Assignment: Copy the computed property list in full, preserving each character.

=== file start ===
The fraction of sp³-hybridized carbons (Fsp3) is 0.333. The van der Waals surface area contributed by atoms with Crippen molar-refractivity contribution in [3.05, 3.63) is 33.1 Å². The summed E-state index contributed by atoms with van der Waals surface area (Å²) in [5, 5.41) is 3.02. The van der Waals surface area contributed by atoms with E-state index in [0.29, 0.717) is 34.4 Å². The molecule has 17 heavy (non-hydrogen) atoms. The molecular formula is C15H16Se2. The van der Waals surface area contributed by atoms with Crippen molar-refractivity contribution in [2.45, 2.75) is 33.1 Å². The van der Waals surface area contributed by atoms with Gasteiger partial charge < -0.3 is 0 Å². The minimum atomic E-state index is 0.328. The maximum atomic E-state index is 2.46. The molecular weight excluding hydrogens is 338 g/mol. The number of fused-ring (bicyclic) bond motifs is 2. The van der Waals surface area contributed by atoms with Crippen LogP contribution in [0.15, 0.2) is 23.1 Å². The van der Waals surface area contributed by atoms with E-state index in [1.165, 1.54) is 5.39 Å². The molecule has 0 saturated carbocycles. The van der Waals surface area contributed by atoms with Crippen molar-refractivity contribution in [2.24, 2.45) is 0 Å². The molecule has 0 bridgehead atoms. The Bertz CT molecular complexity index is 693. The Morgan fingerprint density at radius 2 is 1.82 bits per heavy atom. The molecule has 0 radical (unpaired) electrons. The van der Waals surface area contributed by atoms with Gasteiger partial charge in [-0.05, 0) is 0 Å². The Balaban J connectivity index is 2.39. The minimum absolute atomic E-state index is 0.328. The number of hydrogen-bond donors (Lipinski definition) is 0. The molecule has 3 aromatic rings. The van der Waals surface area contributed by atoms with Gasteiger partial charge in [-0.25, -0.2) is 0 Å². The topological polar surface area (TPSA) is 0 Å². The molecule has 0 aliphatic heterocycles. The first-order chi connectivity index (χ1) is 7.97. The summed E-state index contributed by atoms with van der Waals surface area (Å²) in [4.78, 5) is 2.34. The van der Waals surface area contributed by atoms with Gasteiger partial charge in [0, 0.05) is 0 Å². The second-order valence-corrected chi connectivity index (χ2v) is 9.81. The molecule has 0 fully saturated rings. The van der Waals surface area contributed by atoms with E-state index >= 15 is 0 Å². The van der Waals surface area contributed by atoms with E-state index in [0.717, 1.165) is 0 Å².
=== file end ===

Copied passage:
The fraction of sp³-hybridized carbons (Fsp3) is 0.333. The van der Waals surface area contributed by atoms with Crippen molar-refractivity contribution in [3.05, 3.63) is 33.1 Å². The summed E-state index contributed by atoms with van der Waals surface area (Å²) in [5, 5.41) is 3.02. The van der Waals surface area contributed by atoms with E-state index in [0.29, 0.717) is 34.4 Å². The molecule has 17 heavy (non-hydrogen) atoms. The molecular formula is C15H16Se2. The van der Waals surface area contributed by atoms with Crippen molar-refractivity contribution in [2.45, 2.75) is 33.1 Å². The van der Waals surface area contributed by atoms with Gasteiger partial charge < -0.3 is 0 Å². The minimum atomic E-state index is 0.328. The maximum atomic E-state index is 2.46. The molecular weight excluding hydrogens is 338 g/mol. The number of fused-ring (bicyclic) bond motifs is 2. The van der Waals surface area contributed by atoms with Crippen LogP contribution in [0.15, 0.2) is 23.1 Å². The van der Waals surface area contributed by atoms with E-state index in [1.165, 1.54) is 5.39 Å². The molecule has 0 saturated carbocycles. The van der Waals surface area contributed by atoms with Crippen molar-refractivity contribution in [2.24, 2.45) is 0 Å². The molecule has 0 bridgehead atoms. The Bertz CT molecular complexity index is 693. The Morgan fingerprint density at radius 2 is 1.82 bits per heavy atom. The molecule has 0 radical (unpaired) electrons. The van der Waals surface area contributed by atoms with Gasteiger partial charge in [-0.05, 0) is 0 Å². The Balaban J connectivity index is 2.39. The minimum absolute atomic E-state index is 0.328. The number of hydrogen-bond donors (Lipinski definition) is 0. The molecule has 3 aromatic rings. The van der Waals surface area contributed by atoms with Gasteiger partial charge in [-0.25, -0.2) is 0 Å². The topological polar surface area (TPSA) is 0 Å². The molecule has 0 aliphatic heterocycles. The first-order chi connectivity index (χ1) is 7.97. The summed E-state index contributed by atoms with van der Waals surface area (Å²) in [4.78, 5) is 2.34. The van der Waals surface area contributed by atoms with Gasteiger partial charge in [0, 0.05) is 0 Å². The second-order valence-corrected chi connectivity index (χ2v) is 9.81. The molecule has 0 fully saturated rings. The van der Waals surface area contributed by atoms with E-state index >= 15 is 0 Å². The van der Waals surface area contributed by atoms with E-state index in [0.717, 1.165) is 0 Å².